Direct intervention is most often a family's first experience with ABA and is where the bulk of your child's treatment will be delivered.
In Direct Intervention (or 1:1, as it's often called), your child's therapist will come to your home or work with your child in a clinic setting. The therapist will spend the initial phase of therapy building rapport, establishing contingencies and setting age-appropriate boundaries. Gradually, your therapist, with the oversight of your child's supervisor and BCBA, will begin teaching skills based on your child's individual needs. As your child makes progress, goals will evolve to meet their current needs.
School shadowing can take on a variety of forms. Sometimes a student engages in behaviors that interfere with their ability to learn in a traditional school setting. In these cases, our staff will assess student needs with collaboration with school personnel. We develop goals and objectives to keep the student successful in the school setting. In some cases, students can attend school and complete work almost entirely independently, but they struggle with the social aspects of the day. Our staff can maximize social learning opportunities in the school setting to keep your child's school experience positive and fulfilling.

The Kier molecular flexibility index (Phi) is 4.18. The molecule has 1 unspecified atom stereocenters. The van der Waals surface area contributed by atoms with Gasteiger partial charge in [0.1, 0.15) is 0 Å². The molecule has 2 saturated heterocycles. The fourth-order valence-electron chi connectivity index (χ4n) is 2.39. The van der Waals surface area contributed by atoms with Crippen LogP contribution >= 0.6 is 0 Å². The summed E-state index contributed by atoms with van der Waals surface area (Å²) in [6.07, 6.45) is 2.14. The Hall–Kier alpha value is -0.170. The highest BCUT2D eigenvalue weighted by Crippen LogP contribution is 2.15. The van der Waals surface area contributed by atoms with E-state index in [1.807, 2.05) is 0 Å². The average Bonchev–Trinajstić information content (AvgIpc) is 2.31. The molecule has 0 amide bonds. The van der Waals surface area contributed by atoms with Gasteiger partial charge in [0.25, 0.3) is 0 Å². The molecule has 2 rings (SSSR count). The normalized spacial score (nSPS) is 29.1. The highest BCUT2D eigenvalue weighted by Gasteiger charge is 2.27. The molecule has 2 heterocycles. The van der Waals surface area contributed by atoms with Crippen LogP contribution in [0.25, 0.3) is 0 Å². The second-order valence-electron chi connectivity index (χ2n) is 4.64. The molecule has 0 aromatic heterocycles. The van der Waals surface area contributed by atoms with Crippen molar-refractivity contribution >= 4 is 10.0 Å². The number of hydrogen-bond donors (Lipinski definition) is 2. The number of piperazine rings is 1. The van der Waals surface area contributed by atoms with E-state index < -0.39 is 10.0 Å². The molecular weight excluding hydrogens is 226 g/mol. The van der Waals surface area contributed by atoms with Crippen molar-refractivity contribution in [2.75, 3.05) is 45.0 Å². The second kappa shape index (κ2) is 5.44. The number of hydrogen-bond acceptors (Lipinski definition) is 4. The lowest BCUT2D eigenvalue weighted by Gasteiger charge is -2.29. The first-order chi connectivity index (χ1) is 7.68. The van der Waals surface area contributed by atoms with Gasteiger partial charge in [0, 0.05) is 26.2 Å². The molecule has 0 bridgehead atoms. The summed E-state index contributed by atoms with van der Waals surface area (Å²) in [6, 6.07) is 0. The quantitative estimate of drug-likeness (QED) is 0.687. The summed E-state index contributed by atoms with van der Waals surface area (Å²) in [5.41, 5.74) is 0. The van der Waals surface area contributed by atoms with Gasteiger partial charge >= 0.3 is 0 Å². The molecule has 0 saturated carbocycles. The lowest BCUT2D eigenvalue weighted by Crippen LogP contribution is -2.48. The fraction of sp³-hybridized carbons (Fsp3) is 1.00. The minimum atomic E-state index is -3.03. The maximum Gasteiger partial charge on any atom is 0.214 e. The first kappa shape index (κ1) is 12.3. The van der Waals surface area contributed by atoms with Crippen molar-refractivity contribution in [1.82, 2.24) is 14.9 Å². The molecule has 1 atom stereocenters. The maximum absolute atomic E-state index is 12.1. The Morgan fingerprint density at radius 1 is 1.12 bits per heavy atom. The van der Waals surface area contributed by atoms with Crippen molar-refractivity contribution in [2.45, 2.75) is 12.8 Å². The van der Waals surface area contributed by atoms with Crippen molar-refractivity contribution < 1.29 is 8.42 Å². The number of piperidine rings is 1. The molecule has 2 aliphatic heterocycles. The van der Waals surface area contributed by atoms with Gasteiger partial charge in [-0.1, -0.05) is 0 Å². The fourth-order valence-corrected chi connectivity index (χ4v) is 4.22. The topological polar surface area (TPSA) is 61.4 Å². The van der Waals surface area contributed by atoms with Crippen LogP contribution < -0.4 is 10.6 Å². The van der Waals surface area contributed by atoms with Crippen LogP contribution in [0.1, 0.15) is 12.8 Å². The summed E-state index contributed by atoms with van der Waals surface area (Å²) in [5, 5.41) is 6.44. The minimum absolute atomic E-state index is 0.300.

Social Skills Teaching
Our social skills groups are carefully crafted to ensure each student not only benefits from the peers in the group but also brings qualities to the group that will benefit others. In our social skills groups, students will work in small groups of same-age peers with social skills group leaders to facilitate lessons. At ACG, we teach complex social skills using the evidence-based teaching procedure, Teaching Interactions (TIs). With this method, students will be systematically taught a skill and then given opportunities to practice that skill in the group setting.
Our program design starts with a Functional Behavior Assessment. During this process, you will meet with one of our BCBAs, who will gather information from you regarding your concerns about your child. The BCBA will conduct a series of observations with your child. The purpose of this assessment is to identify the functions of your child's maladaptive behaviors so that a function-based treatment plan can be developed.